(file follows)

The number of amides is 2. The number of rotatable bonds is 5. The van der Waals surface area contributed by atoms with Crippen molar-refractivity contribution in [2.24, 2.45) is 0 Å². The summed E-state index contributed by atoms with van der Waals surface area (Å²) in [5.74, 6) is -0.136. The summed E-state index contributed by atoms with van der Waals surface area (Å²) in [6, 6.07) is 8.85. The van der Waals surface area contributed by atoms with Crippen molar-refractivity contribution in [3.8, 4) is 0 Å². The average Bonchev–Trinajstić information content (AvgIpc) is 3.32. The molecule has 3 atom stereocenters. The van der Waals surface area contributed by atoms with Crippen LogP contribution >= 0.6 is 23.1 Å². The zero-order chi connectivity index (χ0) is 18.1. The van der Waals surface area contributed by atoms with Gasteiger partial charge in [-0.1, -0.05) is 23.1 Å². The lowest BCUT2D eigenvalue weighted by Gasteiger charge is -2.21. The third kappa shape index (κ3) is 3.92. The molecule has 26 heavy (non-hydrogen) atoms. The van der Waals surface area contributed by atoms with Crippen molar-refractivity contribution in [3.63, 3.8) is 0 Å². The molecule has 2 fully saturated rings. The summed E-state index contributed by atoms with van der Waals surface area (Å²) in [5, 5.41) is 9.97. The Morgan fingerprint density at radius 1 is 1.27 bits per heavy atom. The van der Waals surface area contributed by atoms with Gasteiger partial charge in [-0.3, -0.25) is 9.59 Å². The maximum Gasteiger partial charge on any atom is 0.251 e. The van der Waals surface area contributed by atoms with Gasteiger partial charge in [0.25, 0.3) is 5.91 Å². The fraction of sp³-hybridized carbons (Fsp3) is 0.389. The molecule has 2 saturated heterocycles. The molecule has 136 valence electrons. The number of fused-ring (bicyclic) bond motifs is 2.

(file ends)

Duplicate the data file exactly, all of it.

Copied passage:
The number of amides is 2. The number of rotatable bonds is 5. The van der Waals surface area contributed by atoms with Crippen molar-refractivity contribution in [2.24, 2.45) is 0 Å². The summed E-state index contributed by atoms with van der Waals surface area (Å²) in [5.74, 6) is -0.136. The summed E-state index contributed by atoms with van der Waals surface area (Å²) in [6, 6.07) is 8.85. The van der Waals surface area contributed by atoms with Crippen molar-refractivity contribution in [3.8, 4) is 0 Å². The average Bonchev–Trinajstić information content (AvgIpc) is 3.32. The molecule has 3 atom stereocenters. The van der Waals surface area contributed by atoms with Crippen LogP contribution >= 0.6 is 23.1 Å². The zero-order chi connectivity index (χ0) is 18.1. The van der Waals surface area contributed by atoms with Gasteiger partial charge in [-0.1, -0.05) is 23.1 Å². The lowest BCUT2D eigenvalue weighted by Gasteiger charge is -2.21. The third kappa shape index (κ3) is 3.92. The molecule has 26 heavy (non-hydrogen) atoms. The van der Waals surface area contributed by atoms with Crippen molar-refractivity contribution in [3.63, 3.8) is 0 Å². The molecule has 2 fully saturated rings. The summed E-state index contributed by atoms with van der Waals surface area (Å²) in [5, 5.41) is 9.97. The Morgan fingerprint density at radius 1 is 1.27 bits per heavy atom. The van der Waals surface area contributed by atoms with Gasteiger partial charge in [-0.3, -0.25) is 9.59 Å². The maximum Gasteiger partial charge on any atom is 0.251 e. The van der Waals surface area contributed by atoms with Gasteiger partial charge in [0.25, 0.3) is 5.91 Å². The fraction of sp³-hybridized carbons (Fsp3) is 0.389. The molecule has 2 saturated heterocycles. The molecule has 136 valence electrons. The number of fused-ring (bicyclic) bond motifs is 2.